Scientists find no new foreign species in Alaska harbor
Oct. 21, 2017
WHITTIER, Alaska (AP) — The hunt for new species that are not indigenous to the waters near Valdez, Alaska, turned up empty, which scientists said "was great news."
Scientists with the Smithsonian Environmental Research Center reported their findings to the Prince William Sound Regional Citizens' Advisory Council last month after scouring the waters for foreign species in the summer of 2016, the Alaska Journal of Commerce reported on Wednesday.
Linda McCann, a research technician for the center, said the "bioblitz" where scientists conducted a series of surveys on the city's harbor led to no new reports of foreign sea creatures. They used crab traps, mesh nets capable of capturing microscopic organisms and other mechanism to search the water. They also conducted dive surveys in the bay.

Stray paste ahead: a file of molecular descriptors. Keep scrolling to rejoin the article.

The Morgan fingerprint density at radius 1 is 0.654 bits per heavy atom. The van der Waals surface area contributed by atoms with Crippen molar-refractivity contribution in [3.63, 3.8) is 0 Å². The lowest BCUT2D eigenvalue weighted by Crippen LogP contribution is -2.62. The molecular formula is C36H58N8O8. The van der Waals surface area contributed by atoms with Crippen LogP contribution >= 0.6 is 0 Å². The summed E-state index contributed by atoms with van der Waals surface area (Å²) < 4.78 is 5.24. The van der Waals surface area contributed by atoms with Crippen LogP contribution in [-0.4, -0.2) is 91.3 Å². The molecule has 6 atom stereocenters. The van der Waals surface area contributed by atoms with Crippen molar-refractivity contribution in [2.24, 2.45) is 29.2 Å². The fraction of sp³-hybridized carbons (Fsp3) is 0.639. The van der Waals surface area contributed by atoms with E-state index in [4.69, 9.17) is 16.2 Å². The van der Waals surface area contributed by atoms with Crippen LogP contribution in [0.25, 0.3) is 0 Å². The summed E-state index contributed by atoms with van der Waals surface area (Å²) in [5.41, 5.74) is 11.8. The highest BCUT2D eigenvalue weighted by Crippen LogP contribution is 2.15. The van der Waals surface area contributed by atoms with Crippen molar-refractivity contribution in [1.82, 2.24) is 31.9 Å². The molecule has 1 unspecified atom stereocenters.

"The only thing we found in the dive surveys was a nonnative bryozoan, an encrusting moss-like animal that we know is all over Alaska and we had seen previously. So all good," McCann said. "The result of all of the surveys was great news."
The survey efforts also served as a platform to train local volunteers on how to identify the foreign species that could be heading to Alaska waters. The European green crab, an invasive species, was found in San Francisco Bay decades ago, and scientists have been tracking its northward movement, McCann said. The training was aimed creating citizen scientists who could help spot these species when they are near the water.
"We wanted to expand our methodology to include the general public," McCann said. "That gives us an opportunity to not only get to some additional places to survey, but we've got some additional eyes out there to look for us."
McCann recommended that the council continue training these volunteers and conduct similar surveys every two to five years.
Information from: (Anchorage) Alaska Journal of Commerce, http://www.alaskajournal.com